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Regarding Greg Horton’s cover story “Is the religious left right?” in the Dec. 8 Oklahoma Gazette:

The question is not whether Oklahoma should side with the warmhearted Christian left who see the love of God in all things human or the Christian right who know God doesn’t love all his creations and want the law to hate them also; the question is how do we move past this concept of settling for what we can believe from our differing interpretations of a cultural history/myth/winners version of how things got this way.

If there is a universal battle between good and evil deities, it was surely a victory for the evil deity to convince mankind that belief was superior to knowledge. Our problems don’t need the appeasement of or direction from a deity. They require that humans understand the problems, understand that we are all in this together with common long-term goals and understand that there will be few easy fixes.

The churches may be fine places for meeting friends and feeling like one is part of a community; but they are self-crippled into lacking the tools and perspective to map a workable way into the future.

—Clinton Wiles Oklahoma City


The Rev. Robin Meyers claims that in Oklahoma, “We’re passing laws to wage the culture war, not to put people back to work or educate our kids” (Greg Horton, “Is the religious left right?,” Dec. 8, Gazette). This case of the pot calling the kettle black is a classic example of a liberal political tactic described by Jonah Goldberg as “socialist-parry, cultural-thrust” or “economics-ondefense, culture-on-offense.”

Liberals routinely wage the culture war through courts and legislation to impose things like same-sex marriage, adoption rights for homosexuals, open homosexuality in the military, “hate crimes” legislation, abortion and contraception for minors without parental consent or notification and non-enforcement of immigration laws, just to name a few. Yet, when society passes conservative legislation to defend itself against this “cultural thrust,” liberals like Meyers parry with the economic argument that such legislation does not “put people back to work or educate our kids,” even though this objection applies equally to the liberals’ culture war agenda.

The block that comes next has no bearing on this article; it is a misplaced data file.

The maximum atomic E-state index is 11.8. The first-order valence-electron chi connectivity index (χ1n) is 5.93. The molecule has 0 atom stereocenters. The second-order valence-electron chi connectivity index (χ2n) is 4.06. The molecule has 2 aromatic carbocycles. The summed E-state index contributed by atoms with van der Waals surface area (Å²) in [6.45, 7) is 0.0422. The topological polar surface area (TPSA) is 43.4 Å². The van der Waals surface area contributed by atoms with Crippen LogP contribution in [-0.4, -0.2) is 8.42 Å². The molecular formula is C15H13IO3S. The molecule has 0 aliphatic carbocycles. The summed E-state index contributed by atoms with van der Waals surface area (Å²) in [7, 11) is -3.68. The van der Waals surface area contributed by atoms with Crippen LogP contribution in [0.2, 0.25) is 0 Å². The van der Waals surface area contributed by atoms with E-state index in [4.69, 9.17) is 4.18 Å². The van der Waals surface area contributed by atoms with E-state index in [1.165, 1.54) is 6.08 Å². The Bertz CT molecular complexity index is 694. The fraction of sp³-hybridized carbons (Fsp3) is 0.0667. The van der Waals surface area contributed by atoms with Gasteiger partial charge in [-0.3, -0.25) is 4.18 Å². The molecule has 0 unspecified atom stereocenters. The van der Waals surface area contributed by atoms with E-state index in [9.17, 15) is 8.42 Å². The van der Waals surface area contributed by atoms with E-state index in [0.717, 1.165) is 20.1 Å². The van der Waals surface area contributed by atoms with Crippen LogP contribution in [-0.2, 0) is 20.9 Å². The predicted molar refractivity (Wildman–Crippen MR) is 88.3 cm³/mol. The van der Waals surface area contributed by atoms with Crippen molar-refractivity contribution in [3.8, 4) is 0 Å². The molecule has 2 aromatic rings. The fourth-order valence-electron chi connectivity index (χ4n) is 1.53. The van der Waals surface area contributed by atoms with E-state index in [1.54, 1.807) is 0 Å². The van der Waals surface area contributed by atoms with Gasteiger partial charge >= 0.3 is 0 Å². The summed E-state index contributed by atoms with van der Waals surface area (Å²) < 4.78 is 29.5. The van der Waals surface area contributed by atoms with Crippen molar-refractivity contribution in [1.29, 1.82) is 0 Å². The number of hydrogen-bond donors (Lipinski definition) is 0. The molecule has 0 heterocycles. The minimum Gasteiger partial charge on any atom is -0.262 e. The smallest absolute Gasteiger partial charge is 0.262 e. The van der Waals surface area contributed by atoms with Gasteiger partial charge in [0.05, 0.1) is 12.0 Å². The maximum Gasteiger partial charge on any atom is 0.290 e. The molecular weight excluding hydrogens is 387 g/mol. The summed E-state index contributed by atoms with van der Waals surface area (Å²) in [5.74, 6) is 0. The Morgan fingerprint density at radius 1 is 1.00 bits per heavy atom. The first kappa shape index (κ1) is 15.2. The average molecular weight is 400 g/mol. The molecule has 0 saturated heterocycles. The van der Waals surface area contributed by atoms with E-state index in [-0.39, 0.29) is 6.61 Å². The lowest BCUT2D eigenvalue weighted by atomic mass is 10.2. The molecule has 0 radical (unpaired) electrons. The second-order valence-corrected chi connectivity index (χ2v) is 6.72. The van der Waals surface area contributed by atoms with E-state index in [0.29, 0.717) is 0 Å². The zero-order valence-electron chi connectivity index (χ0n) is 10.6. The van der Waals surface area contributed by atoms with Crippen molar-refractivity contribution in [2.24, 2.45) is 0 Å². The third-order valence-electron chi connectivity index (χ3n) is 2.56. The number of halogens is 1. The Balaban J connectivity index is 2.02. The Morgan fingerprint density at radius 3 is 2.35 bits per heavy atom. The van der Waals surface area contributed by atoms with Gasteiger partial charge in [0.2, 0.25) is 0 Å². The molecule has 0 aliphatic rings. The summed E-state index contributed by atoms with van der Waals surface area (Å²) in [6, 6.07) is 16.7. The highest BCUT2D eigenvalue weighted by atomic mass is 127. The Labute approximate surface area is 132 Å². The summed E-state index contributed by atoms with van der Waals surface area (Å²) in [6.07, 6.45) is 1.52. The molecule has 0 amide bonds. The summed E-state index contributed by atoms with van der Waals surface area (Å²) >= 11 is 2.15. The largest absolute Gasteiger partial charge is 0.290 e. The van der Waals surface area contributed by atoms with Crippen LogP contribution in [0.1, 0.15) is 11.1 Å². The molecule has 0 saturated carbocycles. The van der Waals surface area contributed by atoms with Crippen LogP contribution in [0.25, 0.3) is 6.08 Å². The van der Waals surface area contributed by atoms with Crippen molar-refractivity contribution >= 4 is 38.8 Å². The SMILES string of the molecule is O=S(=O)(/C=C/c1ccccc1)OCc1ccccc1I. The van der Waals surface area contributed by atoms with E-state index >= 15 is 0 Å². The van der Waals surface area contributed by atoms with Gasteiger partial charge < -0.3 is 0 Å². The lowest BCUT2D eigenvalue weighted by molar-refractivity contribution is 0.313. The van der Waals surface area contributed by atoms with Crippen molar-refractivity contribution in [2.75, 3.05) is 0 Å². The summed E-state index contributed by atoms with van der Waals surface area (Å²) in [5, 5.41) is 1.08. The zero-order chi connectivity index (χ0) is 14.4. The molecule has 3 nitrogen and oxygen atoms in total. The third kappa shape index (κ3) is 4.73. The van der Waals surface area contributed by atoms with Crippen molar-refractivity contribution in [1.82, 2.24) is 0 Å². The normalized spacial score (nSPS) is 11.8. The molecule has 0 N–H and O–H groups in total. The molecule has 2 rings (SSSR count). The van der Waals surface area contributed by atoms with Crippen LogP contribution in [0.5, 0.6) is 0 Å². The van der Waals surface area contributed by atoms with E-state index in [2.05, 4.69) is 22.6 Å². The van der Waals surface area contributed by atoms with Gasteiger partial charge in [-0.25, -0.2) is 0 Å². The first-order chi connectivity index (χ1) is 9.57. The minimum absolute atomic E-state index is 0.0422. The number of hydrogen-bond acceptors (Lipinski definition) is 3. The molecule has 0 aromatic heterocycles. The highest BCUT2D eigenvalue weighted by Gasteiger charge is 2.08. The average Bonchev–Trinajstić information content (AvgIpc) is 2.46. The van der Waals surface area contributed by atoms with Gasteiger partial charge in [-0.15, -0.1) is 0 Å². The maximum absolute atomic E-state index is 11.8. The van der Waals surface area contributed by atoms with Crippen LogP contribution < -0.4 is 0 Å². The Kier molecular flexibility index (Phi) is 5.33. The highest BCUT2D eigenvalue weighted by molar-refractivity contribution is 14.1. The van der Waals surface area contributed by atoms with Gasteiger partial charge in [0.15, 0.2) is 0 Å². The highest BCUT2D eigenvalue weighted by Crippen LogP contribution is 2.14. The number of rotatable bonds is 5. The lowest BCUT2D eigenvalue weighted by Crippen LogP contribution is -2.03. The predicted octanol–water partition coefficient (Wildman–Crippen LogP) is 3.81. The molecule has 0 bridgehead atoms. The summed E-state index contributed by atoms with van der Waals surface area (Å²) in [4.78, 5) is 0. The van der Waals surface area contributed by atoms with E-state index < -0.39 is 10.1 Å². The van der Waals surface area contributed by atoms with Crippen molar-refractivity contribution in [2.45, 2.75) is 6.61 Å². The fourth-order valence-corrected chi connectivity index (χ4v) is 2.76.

Jeff Hamilton of the Interfaith Alliance of Oklahoma claims that the Christian right does not understand religious liberty and is attacking civil liberties. Yet it is the homosexual political agenda of the Christian left that is attacking the civil liberties of Christians by refusing to accommodate their religious convictions, even when accommodation is easily made. According to Chai Feldblum of the Equal Employment Opportunity Commission, “There can be a conflict between religious liberty and sexual liberty, but in almost all cases the sexual liberty should win. … I’m having a hard time coming up with any case in which religious liberty should win.”

For example, Catholic Charities in Boston, San Francisco and Washington, D.C., had to stop providing adoptions because they refused to violate their religious convictions by placing children with homosexual couples. A lesbian’s lawsuit led the California Supreme Court to rule that a pair of Christian physicians who perform in vitro fertilization must do so for unmarried women, even if doing so violates the physicians’ religious convictions. Eastern Michigan University kicked a Christian student out of its graduate counseling program because she could not in good conscience affirm a client’s homosexuality. In each case, authorities rejected readily available alternatives that would have met homosexual clients’ needs without violating the Christians’ consciences.

As for the retired minister who claims that it is “wrong and immoral to vote for the Republican ticket” (www.OKGazette. com), only an online response will suffice and will soon follow.

—K.A. Straughn Norman


As I started my daily commute driving on Interstate 40 to my job at the Federal Aviation Administration, I was in a joyous mood. My Republican Party had gotten the message to prevent “Washington Overreach” and had emerged victorious in the recent election.